I have a data dump, of which the following is one row of it:


The part within each pair of braces (i.e., "{...}") represents information about one identity. I need to compare the distance field of each pair of braces, and then display the content of the braces with the least distance. For instance, in the example of the above row, I want to output the following:


as this is the one with the least value of the distance field.

How to do this? I have written the following code to only extract all the distances to compare them, but even that does not work:

require 'rubygems'
require 'mechanize'
require 'csv'    
CSV.open('Output.csv', "wb") do |csv|
    CSV.foreach('Original.csv', :headers=>true) do |row|
        vector = row.split(",")    
        dist = vector.match("^.*\/distance:\/(.*)\/")    
        csv << dist

My idea was to extract all the distances, compare them, find the smallest, go back to the original string to locate the braces with that particular distance, and then output the content in those braces. But this seems like a kind of convoluted way of doing this. Is there a more elegant way to output the brace with the smallest distance? Thanks.


Not very elegant, but it seems to work:

s.scan(/\{[^{}]*\}/).min_by { |r| r =~ /distance:(.*),/; $1.to_f }

where s would be your initial data dump as a string.

scan splits the initial data into an array of records (anything between pairs of braces which is not a brace is considered part of a record). min_by loops through that array looking for the record which has a minimum value given by the block passed as a parameter - in this case the block is just a regex match looking for the distance value in the record.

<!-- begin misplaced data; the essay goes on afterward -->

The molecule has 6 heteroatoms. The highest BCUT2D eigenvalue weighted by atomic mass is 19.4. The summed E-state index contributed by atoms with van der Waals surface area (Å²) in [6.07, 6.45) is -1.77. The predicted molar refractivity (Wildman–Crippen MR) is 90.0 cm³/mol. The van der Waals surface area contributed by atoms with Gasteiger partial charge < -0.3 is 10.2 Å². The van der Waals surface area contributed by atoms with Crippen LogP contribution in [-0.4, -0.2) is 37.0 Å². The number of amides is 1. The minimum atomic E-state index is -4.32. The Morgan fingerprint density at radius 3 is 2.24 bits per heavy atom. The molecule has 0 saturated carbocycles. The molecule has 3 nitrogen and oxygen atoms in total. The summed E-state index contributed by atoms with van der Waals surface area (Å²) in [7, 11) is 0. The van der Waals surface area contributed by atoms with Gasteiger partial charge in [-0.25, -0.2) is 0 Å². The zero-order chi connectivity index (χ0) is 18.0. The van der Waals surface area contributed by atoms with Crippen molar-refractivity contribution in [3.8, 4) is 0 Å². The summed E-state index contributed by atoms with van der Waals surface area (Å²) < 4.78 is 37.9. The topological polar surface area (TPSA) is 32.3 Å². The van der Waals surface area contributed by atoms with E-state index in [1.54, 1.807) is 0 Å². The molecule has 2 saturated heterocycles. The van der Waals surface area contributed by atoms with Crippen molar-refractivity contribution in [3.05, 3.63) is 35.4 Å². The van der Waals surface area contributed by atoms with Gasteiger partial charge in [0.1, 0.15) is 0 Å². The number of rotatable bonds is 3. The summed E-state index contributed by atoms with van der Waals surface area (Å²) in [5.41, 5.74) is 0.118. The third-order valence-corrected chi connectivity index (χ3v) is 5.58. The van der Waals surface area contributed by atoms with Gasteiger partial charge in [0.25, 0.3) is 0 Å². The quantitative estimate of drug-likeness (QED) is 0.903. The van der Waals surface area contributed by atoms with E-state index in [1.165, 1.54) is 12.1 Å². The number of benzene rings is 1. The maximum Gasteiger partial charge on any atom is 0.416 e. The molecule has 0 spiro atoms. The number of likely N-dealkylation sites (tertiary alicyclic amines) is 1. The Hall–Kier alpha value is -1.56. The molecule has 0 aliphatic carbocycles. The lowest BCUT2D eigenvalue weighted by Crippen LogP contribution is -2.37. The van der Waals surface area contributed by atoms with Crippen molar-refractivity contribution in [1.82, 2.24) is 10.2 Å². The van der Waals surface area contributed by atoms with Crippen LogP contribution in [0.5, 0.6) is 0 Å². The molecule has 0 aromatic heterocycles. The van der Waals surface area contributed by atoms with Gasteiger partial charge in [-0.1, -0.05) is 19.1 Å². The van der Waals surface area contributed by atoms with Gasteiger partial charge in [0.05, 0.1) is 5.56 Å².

• Wow. Your code gives the one with the maximum distance (I changed the "max_by" to "min_by" to suit my requirement). But how does it work, is what I don't understand! Could you kindly elaborate a bit about how this works? – Kristada673 Feb 4 '17 at 15:34

Let str be a variable holding the given string.

The first step is to split the string on commas that are preceded by a right brace and followed by a left brace:

r0 = /
     (?<=}) # match a right brace in a positive lookbehind
     ,      # match a comma
     (?={)  # match a right brace in a positive lookahead
     /x     # free-spacing regex definition mode

arr = str.split(r0)
  #=> ["{,lat:26.3832456,distance:678.4075116373302,lon:120.4731951,...}",
  #    "{,lat:26.3830149,distance:622.2862561842148,lon:120.473753,...}",
  #    ...
  #    "{,lat:26.3750042,distance:893.4290785528082,lon:120.4808826,...}",
  #    ...
  #    "{,lat:26.3785345,distance:496.6253230490143,lon:120.4799081,}"]

  #=> 17 

We then apply max_by to that array, where max_by's block returns the distance for each string, expressed as a float.

r1 = /
     (?<=,distance:) # match ",distance:" in a positive lookbehind
     \d+             # match one or more digits
     \.              # match a decimal point
     \d+             # match one or more digits
     /x     # free-spacing regex definition mode

arr.max_by { |s| s[r1].to_f }
  #=> "{,lat:26.3750042,distance:893.4290785528082,lon:120.4808826,...}" 

I've assumed that every string in the array contains a distance field. If some strings may not, the above expression would be converted to:

arr.max_by { |s| (s[r1] || -Float::INFINITY).to_f }

One would also need to check if the string returned contained a distance field.

We can put this together in a single expression.

    max_by { |s| (s[/(?<=,distance:)\d+\.\d+/] || -Float::INFINITY).to_f }

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